Authorities backtrack on move to tax interest from bank deposits

The Revenue Department has withdrawn a much-criticized demand for bank depositors to provide written consent to allow their banks to deduct tax on interest earned on deposits.

Revenue Department spokesman Mr. Pensai Suraswadi said today that the department would issue a new announcement this week to exempt bank depositors, who have less than four million baht deposited in their accounts, from providing the written consent.

However, he said that depositors who earn more than 20,000 baht in interest per year from deposits exceeding four million baht will still be subject to 15% tax on the interest.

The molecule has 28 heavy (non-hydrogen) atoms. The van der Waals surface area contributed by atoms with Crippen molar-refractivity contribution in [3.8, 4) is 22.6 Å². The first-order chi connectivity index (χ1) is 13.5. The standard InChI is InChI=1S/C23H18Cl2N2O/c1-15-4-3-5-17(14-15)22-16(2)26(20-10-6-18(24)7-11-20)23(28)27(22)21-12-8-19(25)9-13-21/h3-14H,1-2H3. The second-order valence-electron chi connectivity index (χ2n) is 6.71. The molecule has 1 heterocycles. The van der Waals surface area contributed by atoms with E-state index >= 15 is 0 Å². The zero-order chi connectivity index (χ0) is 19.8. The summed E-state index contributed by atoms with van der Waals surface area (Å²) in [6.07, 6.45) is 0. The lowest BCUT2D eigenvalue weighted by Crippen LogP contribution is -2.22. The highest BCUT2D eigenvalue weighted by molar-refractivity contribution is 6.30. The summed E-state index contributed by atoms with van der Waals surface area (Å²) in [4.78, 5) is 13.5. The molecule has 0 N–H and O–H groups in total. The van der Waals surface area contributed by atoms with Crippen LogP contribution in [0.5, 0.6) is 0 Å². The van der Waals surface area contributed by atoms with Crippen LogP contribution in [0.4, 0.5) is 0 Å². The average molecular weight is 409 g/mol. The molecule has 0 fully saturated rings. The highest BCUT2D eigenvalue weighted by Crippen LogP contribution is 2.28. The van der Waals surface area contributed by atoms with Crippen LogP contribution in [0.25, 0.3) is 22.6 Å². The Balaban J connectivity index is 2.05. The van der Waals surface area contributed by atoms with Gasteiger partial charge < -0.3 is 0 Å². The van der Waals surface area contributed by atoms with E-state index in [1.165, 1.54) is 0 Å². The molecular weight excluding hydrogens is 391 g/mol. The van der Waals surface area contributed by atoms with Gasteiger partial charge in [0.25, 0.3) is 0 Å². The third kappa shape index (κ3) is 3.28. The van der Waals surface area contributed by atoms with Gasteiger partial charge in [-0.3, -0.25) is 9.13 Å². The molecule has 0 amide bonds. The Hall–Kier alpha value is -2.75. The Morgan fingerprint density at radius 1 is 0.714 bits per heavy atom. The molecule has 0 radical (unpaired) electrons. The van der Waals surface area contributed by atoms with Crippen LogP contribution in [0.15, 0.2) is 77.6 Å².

He maintained that the measure was primarily aimed at preventing tax avoidance by big bank depositors, adding that the department earned less than one million baht in tax from bank interest due to known avoidance schemes.

Bank officials have been accused of helping their clients avoid tax on interest by advising them to close the accounts when the interest earned approaches 20,000 baht.

The commercial banks expressed concern that the measure would affect about 80 million bank accounts, most of which contain less than 4 million baht in deposits.  The measure will unnecessarily burden small depositors with paperwork, they claim, and will subject them to interest taxation for their failure to give the written consent to their banks, even if the interest earned is less than 20,000 baht a year.


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